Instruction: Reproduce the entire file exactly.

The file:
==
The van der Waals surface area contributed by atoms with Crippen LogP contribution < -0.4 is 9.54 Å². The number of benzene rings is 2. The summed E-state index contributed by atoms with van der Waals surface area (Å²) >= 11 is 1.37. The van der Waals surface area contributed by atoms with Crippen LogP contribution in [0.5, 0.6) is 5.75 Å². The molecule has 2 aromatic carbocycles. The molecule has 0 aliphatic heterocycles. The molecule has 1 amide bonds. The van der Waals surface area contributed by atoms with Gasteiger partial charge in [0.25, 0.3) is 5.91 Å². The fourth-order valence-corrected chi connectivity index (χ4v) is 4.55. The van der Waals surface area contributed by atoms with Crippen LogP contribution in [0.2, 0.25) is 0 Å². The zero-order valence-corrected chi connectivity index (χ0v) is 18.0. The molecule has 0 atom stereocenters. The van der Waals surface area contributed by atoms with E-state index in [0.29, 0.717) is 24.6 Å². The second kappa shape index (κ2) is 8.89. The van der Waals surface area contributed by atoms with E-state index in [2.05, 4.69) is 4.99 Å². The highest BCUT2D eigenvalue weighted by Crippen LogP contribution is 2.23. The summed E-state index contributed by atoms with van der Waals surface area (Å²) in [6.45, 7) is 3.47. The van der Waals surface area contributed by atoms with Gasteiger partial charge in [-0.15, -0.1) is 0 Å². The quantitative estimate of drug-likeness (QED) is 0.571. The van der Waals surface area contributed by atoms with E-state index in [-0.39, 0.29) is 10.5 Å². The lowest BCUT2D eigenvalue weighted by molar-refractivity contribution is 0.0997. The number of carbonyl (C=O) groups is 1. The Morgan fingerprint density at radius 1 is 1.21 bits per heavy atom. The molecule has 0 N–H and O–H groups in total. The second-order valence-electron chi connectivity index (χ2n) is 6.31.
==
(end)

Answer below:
The van der Waals surface area contributed by atoms with Crippen LogP contribution < -0.4 is 9.54 Å². The number of benzene rings is 2. The summed E-state index contributed by atoms with van der Waals surface area (Å²) >= 11 is 1.37. The van der Waals surface area contributed by atoms with Crippen LogP contribution in [0.5, 0.6) is 5.75 Å². The molecule has 2 aromatic carbocycles. The molecule has 0 aliphatic heterocycles. The molecule has 1 amide bonds. The van der Waals surface area contributed by atoms with Gasteiger partial charge in [0.25, 0.3) is 5.91 Å². The fourth-order valence-corrected chi connectivity index (χ4v) is 4.55. The van der Waals surface area contributed by atoms with Crippen LogP contribution in [0.2, 0.25) is 0 Å². The zero-order valence-corrected chi connectivity index (χ0v) is 18.0. The molecule has 0 atom stereocenters. The van der Waals surface area contributed by atoms with E-state index in [0.29, 0.717) is 24.6 Å². The second kappa shape index (κ2) is 8.89. The van der Waals surface area contributed by atoms with E-state index in [2.05, 4.69) is 4.99 Å². The highest BCUT2D eigenvalue weighted by Crippen LogP contribution is 2.23. The summed E-state index contributed by atoms with van der Waals surface area (Å²) in [6.45, 7) is 3.47. The van der Waals surface area contributed by atoms with Gasteiger partial charge in [-0.15, -0.1) is 0 Å². The quantitative estimate of drug-likeness (QED) is 0.571. The van der Waals surface area contributed by atoms with E-state index in [-0.39, 0.29) is 10.5 Å². The lowest BCUT2D eigenvalue weighted by molar-refractivity contribution is 0.0997. The number of carbonyl (C=O) groups is 1. The Morgan fingerprint density at radius 1 is 1.21 bits per heavy atom. The molecule has 0 N–H and O–H groups in total. The second-order valence-electron chi connectivity index (χ2n) is 6.31.